The first successful cloning experiment in pigs was reported as early as in 1989. Prather et al., [11] used blastomeres from 4-cell stage embryos as donor nuclei and in vivo-derived metaphase II oocytes as recipient cytoblasts. A total of 88 NT embryos were transferred to recipient gilts for continued development. A single piglet was born. Similar success was not reported with embryonic cells until more than 10 years later [12]. With a similar NT technique that produced Dolly – in which a cultured differentiated somatic cell is fused with a mature egg whose genetic material has been removed [13], successful cloning of pigs was not reported until 3 years later [3, 14]. Pigs are physiologically similar to humans and so there has been intense interest in using genetically modified pigs as organ donors for transplantation to humans, as well as models of human disease.

In 2000, the first somatic cell cloning success was Polejaeva et al. [3] who announced the birth of five healthy cloned piglets. These animals were produced via a different technology from that generally used for NT. The authors first fused porcine granulosa-derived donor cells to enucleated mature oocytes. After 18 hours, the donor nucleus was removed from the first oocyte and transferred to the cytoplasm of a fertilized egg. The investigators adopted this double NT strategy because they surmised that in the original one-step method, the activation stimulus provided after NT was insufficient to support full-term development of the embryo. This report lead the pig cloners to think that the procedures of pig cloning might be more complicated and difficult than other animals. However, almost at the same time, Onishi et al. [14] reported the birth of a live cloned piglet, by directly injecting porcine fetal fibroblast donor nuclei into enucleated oocytes with piezo-actuated microinjection. The significance of Onishi's success is that they proved that two-step NT is unnecessary to make somatic NT pig. Both groups used mature oocytes collected directly from female pigs rather than culturing immature oocytes in vitro. Matured oocytes are needed in large numbers and in vivo matured oocytes are very expensive to acquire. Thus many have chosen to use in vitro matured oocytes. Immature oocytes are derived from ovaries obtained from the slaughterhouse and subsequently matured in vitro. Betthauser et al. [15] had systematically optimized each step in the NT procedure, including the source of oocytes and their maturation in vitro, the culture of donor cells, the activation of oocytes following NT, and the in vitro culture of embryos and their transfer to recipient gilts. The result is a more reproducible methodology that enables strategies to genetically modify pigs.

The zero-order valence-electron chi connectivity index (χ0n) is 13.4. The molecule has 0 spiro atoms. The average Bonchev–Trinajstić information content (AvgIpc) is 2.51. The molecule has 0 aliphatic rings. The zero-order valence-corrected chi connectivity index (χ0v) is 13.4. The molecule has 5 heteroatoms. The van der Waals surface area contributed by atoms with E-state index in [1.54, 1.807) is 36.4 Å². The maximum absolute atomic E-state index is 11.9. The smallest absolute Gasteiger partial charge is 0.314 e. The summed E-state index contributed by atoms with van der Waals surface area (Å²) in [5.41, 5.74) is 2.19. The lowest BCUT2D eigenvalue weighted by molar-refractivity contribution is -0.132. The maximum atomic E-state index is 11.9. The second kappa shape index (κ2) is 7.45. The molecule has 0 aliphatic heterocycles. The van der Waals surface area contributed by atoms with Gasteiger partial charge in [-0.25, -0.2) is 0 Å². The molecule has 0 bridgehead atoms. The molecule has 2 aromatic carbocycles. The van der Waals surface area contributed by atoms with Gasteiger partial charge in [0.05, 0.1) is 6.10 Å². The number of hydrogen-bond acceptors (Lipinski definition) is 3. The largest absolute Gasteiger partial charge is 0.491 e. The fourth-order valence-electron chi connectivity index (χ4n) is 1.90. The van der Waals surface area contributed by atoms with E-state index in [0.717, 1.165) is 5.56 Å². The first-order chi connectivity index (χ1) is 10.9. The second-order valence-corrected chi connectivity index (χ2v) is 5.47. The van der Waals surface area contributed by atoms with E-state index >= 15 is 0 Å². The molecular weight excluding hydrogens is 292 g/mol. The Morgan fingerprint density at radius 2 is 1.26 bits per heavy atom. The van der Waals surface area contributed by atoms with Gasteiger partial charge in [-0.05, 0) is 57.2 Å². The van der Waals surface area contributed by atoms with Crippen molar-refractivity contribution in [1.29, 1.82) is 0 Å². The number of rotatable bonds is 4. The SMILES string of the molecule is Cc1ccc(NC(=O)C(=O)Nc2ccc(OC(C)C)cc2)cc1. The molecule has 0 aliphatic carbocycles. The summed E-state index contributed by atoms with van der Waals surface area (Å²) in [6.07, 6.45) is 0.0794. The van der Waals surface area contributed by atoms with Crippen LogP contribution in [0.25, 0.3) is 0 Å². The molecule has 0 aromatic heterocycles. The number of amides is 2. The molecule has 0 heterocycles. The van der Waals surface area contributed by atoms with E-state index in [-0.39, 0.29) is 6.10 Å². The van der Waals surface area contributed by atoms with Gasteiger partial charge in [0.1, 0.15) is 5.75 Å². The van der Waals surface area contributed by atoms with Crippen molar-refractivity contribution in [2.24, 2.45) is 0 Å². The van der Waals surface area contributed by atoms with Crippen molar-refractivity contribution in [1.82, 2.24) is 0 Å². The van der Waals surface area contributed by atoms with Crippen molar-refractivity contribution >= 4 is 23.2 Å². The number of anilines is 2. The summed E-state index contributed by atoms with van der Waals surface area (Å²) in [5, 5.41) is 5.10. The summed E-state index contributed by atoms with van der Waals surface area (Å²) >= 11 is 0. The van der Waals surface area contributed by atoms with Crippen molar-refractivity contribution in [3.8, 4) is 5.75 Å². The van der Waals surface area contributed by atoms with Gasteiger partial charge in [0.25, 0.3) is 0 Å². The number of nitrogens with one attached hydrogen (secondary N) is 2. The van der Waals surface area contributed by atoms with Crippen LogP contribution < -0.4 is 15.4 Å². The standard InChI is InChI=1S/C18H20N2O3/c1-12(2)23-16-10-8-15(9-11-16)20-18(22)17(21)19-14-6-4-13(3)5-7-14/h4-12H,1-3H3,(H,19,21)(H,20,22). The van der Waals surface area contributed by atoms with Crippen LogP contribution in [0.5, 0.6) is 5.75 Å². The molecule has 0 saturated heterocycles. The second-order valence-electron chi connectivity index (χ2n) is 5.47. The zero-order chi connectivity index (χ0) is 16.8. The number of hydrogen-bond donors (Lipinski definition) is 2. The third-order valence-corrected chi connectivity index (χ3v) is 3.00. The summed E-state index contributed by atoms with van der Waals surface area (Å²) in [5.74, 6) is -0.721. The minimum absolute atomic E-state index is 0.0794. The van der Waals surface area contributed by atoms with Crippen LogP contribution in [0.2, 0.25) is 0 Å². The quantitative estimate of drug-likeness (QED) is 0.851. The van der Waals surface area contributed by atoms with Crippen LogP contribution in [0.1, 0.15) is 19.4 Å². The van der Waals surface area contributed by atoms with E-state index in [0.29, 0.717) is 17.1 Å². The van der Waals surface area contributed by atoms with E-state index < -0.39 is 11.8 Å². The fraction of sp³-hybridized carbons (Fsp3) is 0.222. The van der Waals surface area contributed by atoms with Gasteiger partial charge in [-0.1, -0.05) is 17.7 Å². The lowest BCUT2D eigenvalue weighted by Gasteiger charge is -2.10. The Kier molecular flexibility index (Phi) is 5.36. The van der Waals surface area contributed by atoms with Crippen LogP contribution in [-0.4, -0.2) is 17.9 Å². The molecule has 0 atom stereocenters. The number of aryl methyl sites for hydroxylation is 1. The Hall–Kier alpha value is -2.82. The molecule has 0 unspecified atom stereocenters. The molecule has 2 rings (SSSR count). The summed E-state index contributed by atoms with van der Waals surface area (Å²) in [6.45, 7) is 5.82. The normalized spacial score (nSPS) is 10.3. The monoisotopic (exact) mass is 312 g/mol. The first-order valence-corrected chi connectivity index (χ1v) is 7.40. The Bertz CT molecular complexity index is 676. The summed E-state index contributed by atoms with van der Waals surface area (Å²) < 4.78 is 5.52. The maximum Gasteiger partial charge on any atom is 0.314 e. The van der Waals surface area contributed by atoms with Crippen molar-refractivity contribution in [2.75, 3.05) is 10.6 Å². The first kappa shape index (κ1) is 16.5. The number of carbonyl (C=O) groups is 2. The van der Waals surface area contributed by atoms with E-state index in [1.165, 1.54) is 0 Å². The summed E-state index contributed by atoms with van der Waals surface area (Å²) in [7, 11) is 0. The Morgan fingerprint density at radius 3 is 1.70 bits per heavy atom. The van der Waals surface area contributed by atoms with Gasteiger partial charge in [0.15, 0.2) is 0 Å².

Park et al. [4] reported the first pigs produced by genetically modifying the fibroblast cells prior to NT. This was followed by Lai et al. [7] showing the first pigs with a gene knocked out. Homologous recombination was used to disrupt the sequence of the α-1, 3-galactosyltransferase (GGTA1) gene in mini-pig fibroblasts. The targeted fibroblast nuclei were transferred into enucleated in vitro matured oocytes. Four live GGTA1 knockout pigs were successfully produced. An important practical significance of this experiment is to facilitate studies in xenotransplantation of pig organs to humans, as elimination of terminal α-1, 3-galactosyl epitopes from the pig is expected to be a solution to the problem of hyperacute and delayed vascular rejection.